Welcome to Rose-Colored Gaming—a series where I revisit games that make me feel nostalgic using a critical lens. In this entry, I’m delving into the popular Twitter discourse generator and stylish action game Bayonetta.
Bayonetta is one of those games I turn to in the face of life changes. It’s like a comfort food that reminds me of what’s important to me and why I am the way I am. Even while I write this article—less than a year out of college and facing a future of adulthood in a world that feels vaguely antagonistic—I’m in need of that specific comfort that only Bayonetta brings me.
I was a confused and hormonal 15 year old when I first played it. Then an equally confused and only slightly less hormonal college freshman when I picked it up again. I bought Bayonetta on the Switch so I could remind myself that it’ll still be there when things get too scary and too confusing and I just need to remember who I am.
Playing Bayonetta was a stepping stone for me. Late puberty meant my body’s changes were finally reaching a plateau, and I was capable of exploring what it means to be an strong, empathetic, and sexually aware adult.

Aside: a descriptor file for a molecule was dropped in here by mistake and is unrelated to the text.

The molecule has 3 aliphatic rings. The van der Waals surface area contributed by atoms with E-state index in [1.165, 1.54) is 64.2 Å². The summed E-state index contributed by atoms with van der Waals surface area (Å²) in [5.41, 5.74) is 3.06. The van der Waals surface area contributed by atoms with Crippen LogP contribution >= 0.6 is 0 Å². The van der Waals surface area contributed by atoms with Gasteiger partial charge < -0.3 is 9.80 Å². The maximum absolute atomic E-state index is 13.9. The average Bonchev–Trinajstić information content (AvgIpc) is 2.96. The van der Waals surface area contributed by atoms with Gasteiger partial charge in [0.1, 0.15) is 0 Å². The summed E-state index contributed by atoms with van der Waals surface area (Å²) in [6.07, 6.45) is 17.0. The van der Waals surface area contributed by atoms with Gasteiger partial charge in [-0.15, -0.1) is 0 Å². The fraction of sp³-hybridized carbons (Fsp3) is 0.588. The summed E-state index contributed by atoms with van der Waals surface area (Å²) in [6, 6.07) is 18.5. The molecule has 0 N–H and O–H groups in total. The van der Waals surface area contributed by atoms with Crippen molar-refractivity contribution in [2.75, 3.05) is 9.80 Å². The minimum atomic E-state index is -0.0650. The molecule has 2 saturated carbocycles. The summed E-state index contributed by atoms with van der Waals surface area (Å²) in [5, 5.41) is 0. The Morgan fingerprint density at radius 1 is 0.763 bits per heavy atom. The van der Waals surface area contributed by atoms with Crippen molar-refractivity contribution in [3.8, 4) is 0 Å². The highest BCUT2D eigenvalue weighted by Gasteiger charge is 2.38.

I’m 23 now, and still exploring, if I’m being honest. I often find myself peacocking like a know-it-all teenager—largely because I’m still pretty insecure about the fact that I have no fucking idea what I’m doing.
That’s where I’ve always tried to see myself in Bayonetta the character. She doesn’t have any idea what she’s doing, and she doesn’t seem to care. She stumbles on a plot to resurrect the architect of creation and is by that point just tired of deities that won’t stop monologuing at her.
She embodies a confidence so unshakeable I can only describe it as iconic. The bodysuit, the shotgun-heels, the campy one liners shouted as she kills literal, biblical angels. She’s the definition of Too Much, and I learned a lot from that.
I’m someone with an insatiable craving to understand the chaos of the world around me. Bayonetta has no interest in sating that craving.
In the wildly convoluted lore of Bayonetta, the titular character’s clan of Umbra Witches are living weapons used in the war between heaven and hell. Bayonetta is a sort of mercenary killer of angels (and later demons) that’s closer to a dancing dominatrix than an action hero. She turns her own weaponization into a performance for the audience, occasionally even breaking the fourth wall to throw a wink at the player.
I’ve always been loudly queer; even before playing Bayonetta, performance was a kind of armor to me. I tried to make people laugh whenever possible as a way to get ahead of the jokes. Since falling in love with the game I started to telegraph overt sexuality far divorced from how shy I truly am, and I’ve mastered the art of catty one-liners.